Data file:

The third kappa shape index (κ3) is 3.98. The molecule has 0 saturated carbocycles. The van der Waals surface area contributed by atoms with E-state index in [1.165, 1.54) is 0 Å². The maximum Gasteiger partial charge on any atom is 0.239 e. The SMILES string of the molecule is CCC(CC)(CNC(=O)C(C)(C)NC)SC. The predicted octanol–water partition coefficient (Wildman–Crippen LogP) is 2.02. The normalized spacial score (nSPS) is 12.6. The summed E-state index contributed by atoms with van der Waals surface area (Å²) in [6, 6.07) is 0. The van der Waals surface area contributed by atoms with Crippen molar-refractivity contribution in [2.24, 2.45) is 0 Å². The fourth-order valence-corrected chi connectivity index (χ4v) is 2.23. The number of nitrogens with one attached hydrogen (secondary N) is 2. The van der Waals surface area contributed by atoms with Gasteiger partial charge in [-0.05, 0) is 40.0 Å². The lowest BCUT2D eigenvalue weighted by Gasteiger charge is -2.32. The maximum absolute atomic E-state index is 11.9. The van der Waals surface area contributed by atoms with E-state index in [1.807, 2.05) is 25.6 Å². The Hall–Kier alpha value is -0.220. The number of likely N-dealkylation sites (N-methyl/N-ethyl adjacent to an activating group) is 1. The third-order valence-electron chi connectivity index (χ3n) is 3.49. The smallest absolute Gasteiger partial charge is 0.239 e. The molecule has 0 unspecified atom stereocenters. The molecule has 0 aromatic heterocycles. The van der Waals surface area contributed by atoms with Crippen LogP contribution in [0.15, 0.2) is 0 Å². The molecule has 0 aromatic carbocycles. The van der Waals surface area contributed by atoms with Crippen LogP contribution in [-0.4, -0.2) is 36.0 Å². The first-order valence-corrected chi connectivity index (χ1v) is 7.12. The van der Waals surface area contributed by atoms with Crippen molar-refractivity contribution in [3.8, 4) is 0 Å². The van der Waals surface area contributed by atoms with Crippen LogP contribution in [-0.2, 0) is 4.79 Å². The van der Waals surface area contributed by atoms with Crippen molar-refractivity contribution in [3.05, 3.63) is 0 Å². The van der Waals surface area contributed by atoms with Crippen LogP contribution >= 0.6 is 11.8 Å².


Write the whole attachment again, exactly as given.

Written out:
The third kappa shape index (κ3) is 3.98. The molecule has 0 saturated carbocycles. The van der Waals surface area contributed by atoms with E-state index in [1.165, 1.54) is 0 Å². The maximum Gasteiger partial charge on any atom is 0.239 e. The SMILES string of the molecule is CCC(CC)(CNC(=O)C(C)(C)NC)SC. The predicted octanol–water partition coefficient (Wildman–Crippen LogP) is 2.02. The normalized spacial score (nSPS) is 12.6. The summed E-state index contributed by atoms with van der Waals surface area (Å²) in [6, 6.07) is 0. The van der Waals surface area contributed by atoms with Crippen molar-refractivity contribution in [2.24, 2.45) is 0 Å². The fourth-order valence-corrected chi connectivity index (χ4v) is 2.23. The number of nitrogens with one attached hydrogen (secondary N) is 2. The van der Waals surface area contributed by atoms with Gasteiger partial charge in [-0.05, 0) is 40.0 Å². The lowest BCUT2D eigenvalue weighted by Gasteiger charge is -2.32. The maximum absolute atomic E-state index is 11.9. The van der Waals surface area contributed by atoms with E-state index in [1.807, 2.05) is 25.6 Å². The Hall–Kier alpha value is -0.220. The number of likely N-dealkylation sites (N-methyl/N-ethyl adjacent to an activating group) is 1. The third-order valence-electron chi connectivity index (χ3n) is 3.49. The smallest absolute Gasteiger partial charge is 0.239 e. The molecule has 0 unspecified atom stereocenters. The molecule has 0 aromatic heterocycles. The van der Waals surface area contributed by atoms with Crippen LogP contribution in [0.15, 0.2) is 0 Å². The molecule has 0 aromatic carbocycles. The van der Waals surface area contributed by atoms with Crippen LogP contribution in [-0.4, -0.2) is 36.0 Å². The first-order valence-corrected chi connectivity index (χ1v) is 7.12. The van der Waals surface area contributed by atoms with Crippen molar-refractivity contribution in [3.8, 4) is 0 Å². The van der Waals surface area contributed by atoms with Crippen LogP contribution in [-0.2, 0) is 4.79 Å². The van der Waals surface area contributed by atoms with Crippen molar-refractivity contribution in [3.05, 3.63) is 0 Å². The van der Waals surface area contributed by atoms with Crippen LogP contribution >= 0.6 is 11.8 Å².